A Glossary of Terms Used in Addiction Treatment
Choosing to pursue treatment is a great first step in your journey toward recovery. Researching available treatment options and figuring out which path will be most effective for you is also an important step in working toward the maintenance of long-term sobriety.
However, you may be confused by the websites you visit and literature you read. Addiction treatment is a field that comes with its own clinical language that can be confusing and, at times, overwhelming. Knowledge of some basic terminology common in addiction treatment literature can help you make a better, more informed choice when it comes to your own recovery.
Glossary of Drug Addiction Treatment Terms
As you become more familiar with the field of mental health care and addiction treatment, you will begin to recognize many of these frequently used terms.
Inpatient or Residential Treatment
Residential or inpatient programs are unique as clients live on-site in the treatment facility. This allows clients to receive around-the-clock care and support while they are in early recovery. They are not long term living facilities, rather, they are an initial level of care for those requiring intensive treatment and/or supervision.
Clients participating in outpatient treatment are able to return home after spending a portion of the day at the treatment facility or office. Outpatient treatment provides a lower level of ongoing care for those in recovery who still need some structure and support, but not constant supervision or medical intervention.
Dual Diagnosis Treatment/ Co-Occurring Disorders
A co-occurring diagnosis indicates that an individual is experiencing a mental health condition in addition to their addiction, such as depression or anxiety on top of an opioid addiction. Dual diagnosis treatment gets to the root cause of the addiction by addressing both the behaviors and feelings caused by the addiction, as well as the underlying mental health condition.
Medication-assisted treatment (MAT) uses prescribed medications such as Buprenorphine or Vivitrol to help alleviate the uncomfortable symptoms of opioid withdrawal for individuals in recovery. Medication-assisted treatment, along with regular counseling, has proven to be an effective option for people struggling with opiate addiction.
Holistic treatments or therapies aim to help heal the whole person — mentally, physically, spiritually and emotionally. Holistic therapy is often used in conjunction with other, more traditional forms of treatment, including talk therapy and group counseling. Examples of holistic treatments include yoga, massage, acupuncture, meditation and biofeedback.
If a treatment is evidence-based, it’s been proven to be successful by scientific evidence and research. That means these treatments are safe and effective and are likely to help you begin to recover from your addiction. Common evidence-based treatment methods used in addiction treatment include Cognitive Behavioral Therapy, the Matrix Model and Motivational Interviewing.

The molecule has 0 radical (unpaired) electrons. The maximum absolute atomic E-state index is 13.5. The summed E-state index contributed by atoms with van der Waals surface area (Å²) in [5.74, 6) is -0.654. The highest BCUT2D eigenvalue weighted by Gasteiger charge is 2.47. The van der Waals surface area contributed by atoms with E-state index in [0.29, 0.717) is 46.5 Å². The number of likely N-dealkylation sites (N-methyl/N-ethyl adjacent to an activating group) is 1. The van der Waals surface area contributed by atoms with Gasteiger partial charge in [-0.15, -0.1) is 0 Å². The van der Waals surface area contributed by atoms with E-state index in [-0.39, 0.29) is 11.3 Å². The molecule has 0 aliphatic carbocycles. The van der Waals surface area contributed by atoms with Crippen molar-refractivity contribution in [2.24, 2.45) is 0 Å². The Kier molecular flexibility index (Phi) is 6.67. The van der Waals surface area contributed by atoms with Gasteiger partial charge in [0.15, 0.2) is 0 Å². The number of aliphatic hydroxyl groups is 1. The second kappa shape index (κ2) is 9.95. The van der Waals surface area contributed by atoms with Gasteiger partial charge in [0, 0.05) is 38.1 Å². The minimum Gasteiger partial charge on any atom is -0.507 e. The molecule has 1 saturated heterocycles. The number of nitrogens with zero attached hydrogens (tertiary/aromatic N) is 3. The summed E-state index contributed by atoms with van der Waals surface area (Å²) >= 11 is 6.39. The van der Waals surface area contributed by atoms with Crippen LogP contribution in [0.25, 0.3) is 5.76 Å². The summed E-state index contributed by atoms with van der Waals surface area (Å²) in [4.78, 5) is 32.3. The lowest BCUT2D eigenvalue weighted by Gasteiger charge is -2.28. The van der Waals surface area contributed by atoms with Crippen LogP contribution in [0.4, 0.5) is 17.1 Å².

Some treatment programs may offer psychoeducation for the individual in treatment and his or her family as well. Psychoeducation provides information about the disease of addiction and recovery, including how to deal with the potential challenges a person in recovery might experience. This education gives you tools to begin understanding how and why certain thoughts or feelings may arise during treatment and recovery.
Opioids are drugs—prescribed or otherwise—that relieve pain caused by the nervous system. They may be prescribed by a medical doctor or acquired elsewhere illegally. Regular use of these drugs can lead to physical dependence, and individuals who attempt to stop using opioids may experience withdrawal symptoms. Common opioids include: Vicodin, Oxycontin, Percocet and heroin.
An addiction treatment facility that is accredited by a reputable body has gone through a lengthy process to prove that the facility maintains a certain standard of excellence. Their programs and practices have been objectively evaluated by a third-party and determined satisfactory. Looking for an accredited facility is important as it ensures optimal care, educated staff and high standards.
The two most prominent accrediting bodies in the field of addiction treatment are CARF (the Commission on Accreditation of Rehabilitation Facilities) and The Joint Commission. All Pyramid Healthcare facilities are CARF accredited.
Knowing how to move forward
Taking the time to educate yourself about addiction, mental health disorder and common treatment modalities is helpful not only in choosing the facility that’s right for you, but in alleviating nerves due to the unknown. As you research and contact treatment facilities, ask questions and gather information so you can ensure the care you receive is the best.
To speak with an addiction and mental health treatment center today, call Pyramid Healthcare at 888-694-9996.
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